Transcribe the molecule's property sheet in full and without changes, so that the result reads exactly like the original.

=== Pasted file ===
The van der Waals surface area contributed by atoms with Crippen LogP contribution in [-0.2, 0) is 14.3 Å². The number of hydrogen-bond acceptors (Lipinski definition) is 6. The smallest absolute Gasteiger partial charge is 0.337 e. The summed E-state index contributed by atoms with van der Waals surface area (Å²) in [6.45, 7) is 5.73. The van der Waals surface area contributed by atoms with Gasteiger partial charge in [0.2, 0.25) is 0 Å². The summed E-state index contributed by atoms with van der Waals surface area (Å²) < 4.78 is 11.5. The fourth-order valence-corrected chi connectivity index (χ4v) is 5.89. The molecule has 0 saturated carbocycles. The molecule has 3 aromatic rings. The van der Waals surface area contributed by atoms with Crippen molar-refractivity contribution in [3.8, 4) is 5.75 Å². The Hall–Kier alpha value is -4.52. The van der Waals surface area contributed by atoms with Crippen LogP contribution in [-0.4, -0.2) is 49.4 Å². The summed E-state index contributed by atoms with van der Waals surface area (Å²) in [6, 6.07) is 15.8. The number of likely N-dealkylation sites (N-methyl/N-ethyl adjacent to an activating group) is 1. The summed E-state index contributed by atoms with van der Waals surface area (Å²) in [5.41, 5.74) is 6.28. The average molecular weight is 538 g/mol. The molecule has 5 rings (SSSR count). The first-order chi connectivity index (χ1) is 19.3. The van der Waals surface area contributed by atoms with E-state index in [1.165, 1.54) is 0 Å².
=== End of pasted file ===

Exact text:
The van der Waals surface area contributed by atoms with Crippen LogP contribution in [-0.2, 0) is 14.3 Å². The number of hydrogen-bond acceptors (Lipinski definition) is 6. The smallest absolute Gasteiger partial charge is 0.337 e. The summed E-state index contributed by atoms with van der Waals surface area (Å²) in [6.45, 7) is 5.73. The van der Waals surface area contributed by atoms with Gasteiger partial charge in [0.2, 0.25) is 0 Å². The summed E-state index contributed by atoms with van der Waals surface area (Å²) < 4.78 is 11.5. The fourth-order valence-corrected chi connectivity index (χ4v) is 5.89. The molecule has 0 saturated carbocycles. The molecule has 3 aromatic rings. The van der Waals surface area contributed by atoms with Crippen molar-refractivity contribution in [3.8, 4) is 5.75 Å². The Hall–Kier alpha value is -4.52. The van der Waals surface area contributed by atoms with Crippen LogP contribution in [-0.4, -0.2) is 49.4 Å². The summed E-state index contributed by atoms with van der Waals surface area (Å²) in [6, 6.07) is 15.8. The number of likely N-dealkylation sites (N-methyl/N-ethyl adjacent to an activating group) is 1. The summed E-state index contributed by atoms with van der Waals surface area (Å²) in [5.41, 5.74) is 6.28. The average molecular weight is 538 g/mol. The molecule has 5 rings (SSSR count). The first-order chi connectivity index (χ1) is 19.3. The van der Waals surface area contributed by atoms with E-state index in [1.165, 1.54) is 0 Å².